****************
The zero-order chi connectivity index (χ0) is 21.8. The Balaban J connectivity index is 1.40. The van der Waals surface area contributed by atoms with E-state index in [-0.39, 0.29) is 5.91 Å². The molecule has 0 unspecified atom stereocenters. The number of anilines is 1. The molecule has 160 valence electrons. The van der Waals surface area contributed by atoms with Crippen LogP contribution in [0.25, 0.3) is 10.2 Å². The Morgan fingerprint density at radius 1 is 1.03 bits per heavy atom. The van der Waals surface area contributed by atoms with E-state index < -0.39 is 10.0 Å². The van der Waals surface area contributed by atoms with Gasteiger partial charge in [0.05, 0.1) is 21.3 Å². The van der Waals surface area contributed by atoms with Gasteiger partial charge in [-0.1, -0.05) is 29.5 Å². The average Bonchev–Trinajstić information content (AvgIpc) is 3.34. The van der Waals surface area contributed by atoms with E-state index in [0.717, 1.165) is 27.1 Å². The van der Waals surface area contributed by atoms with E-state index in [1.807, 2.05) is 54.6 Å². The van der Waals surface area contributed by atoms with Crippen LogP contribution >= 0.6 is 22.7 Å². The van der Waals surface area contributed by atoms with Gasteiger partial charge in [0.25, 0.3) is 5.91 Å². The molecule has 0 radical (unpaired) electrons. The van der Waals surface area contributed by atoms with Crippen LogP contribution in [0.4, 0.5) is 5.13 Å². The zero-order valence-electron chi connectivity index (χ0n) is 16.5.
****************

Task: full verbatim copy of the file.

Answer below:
The zero-order chi connectivity index (χ0) is 21.8. The Balaban J connectivity index is 1.40. The van der Waals surface area contributed by atoms with E-state index in [-0.39, 0.29) is 5.91 Å². The molecule has 0 unspecified atom stereocenters. The number of anilines is 1. The molecule has 160 valence electrons. The van der Waals surface area contributed by atoms with Crippen LogP contribution in [0.25, 0.3) is 10.2 Å². The Morgan fingerprint density at radius 1 is 1.03 bits per heavy atom. The van der Waals surface area contributed by atoms with E-state index < -0.39 is 10.0 Å². The van der Waals surface area contributed by atoms with Gasteiger partial charge in [0.05, 0.1) is 21.3 Å². The van der Waals surface area contributed by atoms with Gasteiger partial charge in [-0.1, -0.05) is 29.5 Å². The average Bonchev–Trinajstić information content (AvgIpc) is 3.34. The van der Waals surface area contributed by atoms with E-state index in [0.717, 1.165) is 27.1 Å². The van der Waals surface area contributed by atoms with E-state index in [1.807, 2.05) is 54.6 Å². The van der Waals surface area contributed by atoms with Crippen LogP contribution >= 0.6 is 22.7 Å². The van der Waals surface area contributed by atoms with Gasteiger partial charge in [0.25, 0.3) is 5.91 Å². The molecule has 0 radical (unpaired) electrons. The van der Waals surface area contributed by atoms with Crippen LogP contribution in [0.4, 0.5) is 5.13 Å². The zero-order valence-electron chi connectivity index (χ0n) is 16.5.